Officials at a New Jersey elementary school are apologizing for an apparent mix-up in which a staff member sent a 3-year-old pre-K student home with a stranger last week. 

A grandmother went to Dale Avenue School at dismissal time to pick up her granddaughter and was accidentally sent home with a girl who had the same first name, according to a school district spokeswoman. 

The Paterson Press reported the grandmother had not seen her granddaughter for nine months, and didn't realize she was picking up the wrong girl. She hugged and kissed the girl before taking her home.

School officials realized the mistake when the girl's mother called the school to say she was on her way to pick up the child and was told that someone had already picked up the girl.

The girl's father told NBC 4 New York he and his wife were terrified when they realized their daughter, Madison, was with a total stranger. 

"Your child is missing, you don't know where she is," said Gemar Mills. "We're hysterical, we're going crazy." 

School spokeswoman Terry Corallo said in a statement to NBC 4 New York: "Within minutes, the school principal realized the mistake and she worked quickly to ensure the child was returned safely to the school, which she was (within 30 minutes). Our head of security was notified, and so was the child's mother."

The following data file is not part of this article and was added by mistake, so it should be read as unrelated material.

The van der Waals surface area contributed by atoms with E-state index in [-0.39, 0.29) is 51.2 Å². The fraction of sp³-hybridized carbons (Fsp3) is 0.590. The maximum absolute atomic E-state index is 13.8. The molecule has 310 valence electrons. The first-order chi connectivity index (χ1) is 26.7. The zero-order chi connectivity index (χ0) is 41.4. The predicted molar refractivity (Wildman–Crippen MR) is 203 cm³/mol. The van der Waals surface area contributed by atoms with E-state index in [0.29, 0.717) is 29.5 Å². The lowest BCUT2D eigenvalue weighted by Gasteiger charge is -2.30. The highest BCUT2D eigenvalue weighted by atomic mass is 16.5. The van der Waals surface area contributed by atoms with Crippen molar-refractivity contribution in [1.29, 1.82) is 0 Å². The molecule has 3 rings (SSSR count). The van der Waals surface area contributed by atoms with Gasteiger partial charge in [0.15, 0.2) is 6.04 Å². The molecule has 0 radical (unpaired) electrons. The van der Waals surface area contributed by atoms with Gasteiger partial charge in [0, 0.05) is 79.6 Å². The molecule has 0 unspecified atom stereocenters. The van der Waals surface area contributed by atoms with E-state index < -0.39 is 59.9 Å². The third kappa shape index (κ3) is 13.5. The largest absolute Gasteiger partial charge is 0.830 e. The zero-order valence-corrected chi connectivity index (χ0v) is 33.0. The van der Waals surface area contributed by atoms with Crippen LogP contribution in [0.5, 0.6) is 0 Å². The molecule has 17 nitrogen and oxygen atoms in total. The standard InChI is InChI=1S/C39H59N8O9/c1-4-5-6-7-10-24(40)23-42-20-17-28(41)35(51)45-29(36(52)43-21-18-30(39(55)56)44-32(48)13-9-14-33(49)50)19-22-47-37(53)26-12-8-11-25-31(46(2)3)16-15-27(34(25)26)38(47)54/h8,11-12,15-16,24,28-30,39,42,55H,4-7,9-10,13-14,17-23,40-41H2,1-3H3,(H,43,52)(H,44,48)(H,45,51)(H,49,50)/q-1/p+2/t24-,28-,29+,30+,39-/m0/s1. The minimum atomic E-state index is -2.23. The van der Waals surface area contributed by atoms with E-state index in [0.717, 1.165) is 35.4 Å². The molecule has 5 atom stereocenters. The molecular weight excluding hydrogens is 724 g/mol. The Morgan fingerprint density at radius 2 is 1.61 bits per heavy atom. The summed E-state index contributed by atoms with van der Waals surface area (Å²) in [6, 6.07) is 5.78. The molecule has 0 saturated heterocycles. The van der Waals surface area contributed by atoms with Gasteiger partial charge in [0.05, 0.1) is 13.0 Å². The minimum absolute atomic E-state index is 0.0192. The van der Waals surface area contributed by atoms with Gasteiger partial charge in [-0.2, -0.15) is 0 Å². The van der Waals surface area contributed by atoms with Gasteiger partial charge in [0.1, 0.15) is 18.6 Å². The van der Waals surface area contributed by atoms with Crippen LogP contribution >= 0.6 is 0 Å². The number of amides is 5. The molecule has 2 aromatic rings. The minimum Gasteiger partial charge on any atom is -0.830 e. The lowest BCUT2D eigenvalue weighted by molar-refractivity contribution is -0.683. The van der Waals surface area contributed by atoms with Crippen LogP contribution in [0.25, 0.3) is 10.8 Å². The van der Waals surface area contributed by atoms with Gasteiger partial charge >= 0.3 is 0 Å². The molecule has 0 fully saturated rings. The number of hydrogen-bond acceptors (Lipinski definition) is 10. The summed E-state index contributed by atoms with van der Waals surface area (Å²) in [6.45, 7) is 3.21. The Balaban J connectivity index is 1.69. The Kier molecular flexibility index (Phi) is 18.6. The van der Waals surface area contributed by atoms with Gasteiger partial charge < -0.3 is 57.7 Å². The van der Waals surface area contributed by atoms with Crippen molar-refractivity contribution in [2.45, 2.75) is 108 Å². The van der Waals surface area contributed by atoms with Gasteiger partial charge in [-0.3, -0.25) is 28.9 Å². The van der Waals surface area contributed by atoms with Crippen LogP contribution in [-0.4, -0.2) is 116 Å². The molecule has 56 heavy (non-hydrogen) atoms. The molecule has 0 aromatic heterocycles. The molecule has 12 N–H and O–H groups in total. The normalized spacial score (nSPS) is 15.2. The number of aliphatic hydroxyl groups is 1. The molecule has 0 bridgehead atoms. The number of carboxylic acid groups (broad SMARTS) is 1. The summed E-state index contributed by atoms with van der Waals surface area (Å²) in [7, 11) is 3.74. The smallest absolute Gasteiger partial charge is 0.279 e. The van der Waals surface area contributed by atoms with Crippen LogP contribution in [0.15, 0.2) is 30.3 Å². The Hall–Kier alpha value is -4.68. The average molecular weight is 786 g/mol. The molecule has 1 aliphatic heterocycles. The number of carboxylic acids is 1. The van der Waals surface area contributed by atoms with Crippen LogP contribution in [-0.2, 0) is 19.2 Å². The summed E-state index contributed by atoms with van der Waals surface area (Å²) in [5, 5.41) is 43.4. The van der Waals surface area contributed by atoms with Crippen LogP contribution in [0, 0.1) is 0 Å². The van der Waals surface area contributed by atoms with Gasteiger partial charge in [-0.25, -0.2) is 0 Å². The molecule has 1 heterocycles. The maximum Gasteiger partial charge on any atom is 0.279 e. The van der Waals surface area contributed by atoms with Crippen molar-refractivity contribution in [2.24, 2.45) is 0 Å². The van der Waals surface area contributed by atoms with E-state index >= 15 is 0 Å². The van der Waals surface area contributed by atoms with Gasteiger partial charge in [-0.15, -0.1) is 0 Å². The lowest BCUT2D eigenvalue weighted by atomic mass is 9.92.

Mills said 30 minutes could have meant life or death for Madison, who has a peanut allergy. 

"The grandmother said, 'I took her to the store and I gave her a granola bar,'" said Mills. "Well, she has a peanut allergy, so it was a miracle she didn't eat the peanut version." 

Mills said the experience left his daughter shaken. 

"She keeps telling me, 'I went to the lady's house and then the man yelled out, 'That's not our baby, bring her back,'" he said. "She remembers that stuff." 

"She says, 'I don't wanna go to school, I don't want that lady to get me," he said. 

The father is angry that the school didn't follow its own protocol of checking if the woman was on the list of people authorized to pick up his daughter, and didn't call police when they realized Madison was missing. Instead, the school reached out to the grandmother first. 

"They called the abductor instead of calling the police," Mills told the Paterson Press. "How can we trust that they're going to keep any child safe?" 

He said he's reported the incident to state child protective services. 

The school has disciplined the staff member who released the child, and has taken additional steps to tighten security during dismissal, said Corallo. Authorized adults must now show identification at the main office before leaving with a child. 

Follow Checkey Beckford on Twitter @Checkey4NY

Copyright Associated Press / NBC New York

Photo Credit: NBC 4 New York]]>
<![CDATA[Fire Reported in Manhattan High School]]> Tue, 16 Sep 2014 11:33:45 -0400 http://media.nbcnewyork.com/images/213*120/generic+caution+tape+vg.jpg